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This article was published 12/12/2013 (988 days ago), so information in it may no longer be current.
NEW YORK -- Lorde may never be a royal, but these days, she's living like one.
The 17-year-old singer, anointed to the lofty position of pop's newest princess thanks to her astute hit song, Royals, is surrounded by the materialistic things she rails against in her No. 1 smash. She has drivers, she's catered to and says she could get "crazy bottle service" if she so desired.
"The irony is not lost on me," she said in an interview. Yet just because she's surrounded by excess doesn't mean she indulges in or is even interested in it.
"Every time I go out, it's with my mom and my band and my manager and all these adults who are looking over me pretty much, so it's pretty tame, to be honest," she said.
"I definitely don't feel like I'm living in a particularly extravagant sort of way."
It will be hard for Lorde, born Ella Yellich O'Connnor, to keep on living a normal life if her stratospheric trajectory stays on point. In just a few months, she's gone from being a New Zealand teen with an EP and an impressive following on SoundCloud to a four-time Grammy nominee with commercial success and plenty of critical raves.
Royals, which has sold close to four million tracks, was at the top spot on Billboard's Hot 100 chart for nine weeks, and Rolling Stone named the song as the second-best single of the year. NPR recently compared her to Nirvana -- a pretty heady comparison for someone who's still in high school.
But Lorde is miles apart from the typical teen artist -- or pop star. Her debut, Pure Heroine, touches on what she describes as teen life: relationship drama, school, party life and suburban living. But with the help of her collaborator, Joel Little, Lorde fashioned a moody, lyrically rich album told in a far more mature way than most teens would ever muster.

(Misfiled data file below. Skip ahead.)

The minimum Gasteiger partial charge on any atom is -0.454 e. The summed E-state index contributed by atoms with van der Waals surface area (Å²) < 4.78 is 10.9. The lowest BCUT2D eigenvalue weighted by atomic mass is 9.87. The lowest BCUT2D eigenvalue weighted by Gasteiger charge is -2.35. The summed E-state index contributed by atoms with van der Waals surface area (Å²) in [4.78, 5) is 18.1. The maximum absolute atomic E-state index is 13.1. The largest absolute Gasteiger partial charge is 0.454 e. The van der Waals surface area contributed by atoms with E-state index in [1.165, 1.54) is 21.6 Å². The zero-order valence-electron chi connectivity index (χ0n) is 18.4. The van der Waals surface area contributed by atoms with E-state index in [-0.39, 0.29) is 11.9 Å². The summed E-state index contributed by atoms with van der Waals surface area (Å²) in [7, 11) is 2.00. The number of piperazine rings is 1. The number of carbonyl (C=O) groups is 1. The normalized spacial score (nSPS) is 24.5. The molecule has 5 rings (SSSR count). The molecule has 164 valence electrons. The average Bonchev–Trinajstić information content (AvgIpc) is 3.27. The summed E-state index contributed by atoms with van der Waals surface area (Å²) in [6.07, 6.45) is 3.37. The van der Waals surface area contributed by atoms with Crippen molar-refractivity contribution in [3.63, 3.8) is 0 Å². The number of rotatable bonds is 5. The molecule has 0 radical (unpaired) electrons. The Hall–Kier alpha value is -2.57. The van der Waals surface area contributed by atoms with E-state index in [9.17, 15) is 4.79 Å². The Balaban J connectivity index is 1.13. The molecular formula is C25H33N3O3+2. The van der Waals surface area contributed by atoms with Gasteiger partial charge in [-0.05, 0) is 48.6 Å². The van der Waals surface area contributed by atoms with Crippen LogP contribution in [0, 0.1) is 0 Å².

"When you consider how little life experience anyone who is 16 could possibly have, and then you listen to these lyrics, you go, 'Wow, how do you know?' She wrote these songs when she was 15," said Jason Flom, head of Lava Records, which signed her to a major label contract. "She's a once-in-a-lifetime type of artist."
Royals is nominated for best pop solo performance and Pure Heroine is up for best pop vocal album at the Grammys.
Lorde, who says she started writing music when she was 12, downplays the hype (she calls Royals an "obvious" song) and talks about being wise beyond her years.
"Is that an odd thing?" she asks. "I've always written and read and that's been a part of me that's super-important. And it's a really good outlet for me to be able to say whatever I'm thinking and whatever it is that I'm trying to process. So, I don't think it's too weird. And I also think people my age these days ... with the Internet, you know, you can be making beats out of your bedroom and be a superstar."
While plenty of people are making beats out of their bedroom, few are taking it to the superstar level. Flom says that's why he signed her and agreed to let her continue to work with Little instead of enlisting established hit producers.
"Stars to me (are) when they walk into a room, they take up all the oxygen," said Flom. "She's the opposite of many of today's pop stars."
That's part of her appeal. In a music world where the majority of female pop stars seem to be competing for who can wear the least, Lorde stands out with her understated, almost modest, attire; the wildest thing about her is her long, flowing auburn hair.
She's garnered a reputation for being outspoken. She was quoted as calling DJ/producer David Guetta "gross," has made disparaging comments about Selena Gomez and Miley Cyrus, and complained that Taylor Swift seemed "too perfect" (though the pair were recently spotted hanging out together).
"No one's ever going to tell her what to say," said Flom. "It's not going to happen. And when she says things, it comes from a place of honesty."
Perhaps weary of such headlines, Lorde was uncharacteristically mum and declined to clarify those comments in this interview. (A publicist was prepared to end the conversation if it veered into tabloid territory.) She blamed others for trying to position her as the "anti-other things that are happening right now."
But the self-proclaimed feminist seems to make that declaration on her own.
"My kind of interest in making music was born out of this desire to hear something that I hadn't yet heard," she said. "I guess it was never really going to be interesting for me to do something that had been done a lot of times. Because, yeah, I wanted to make something that I thought was fresh and felt kind of new."
-- The Associated Press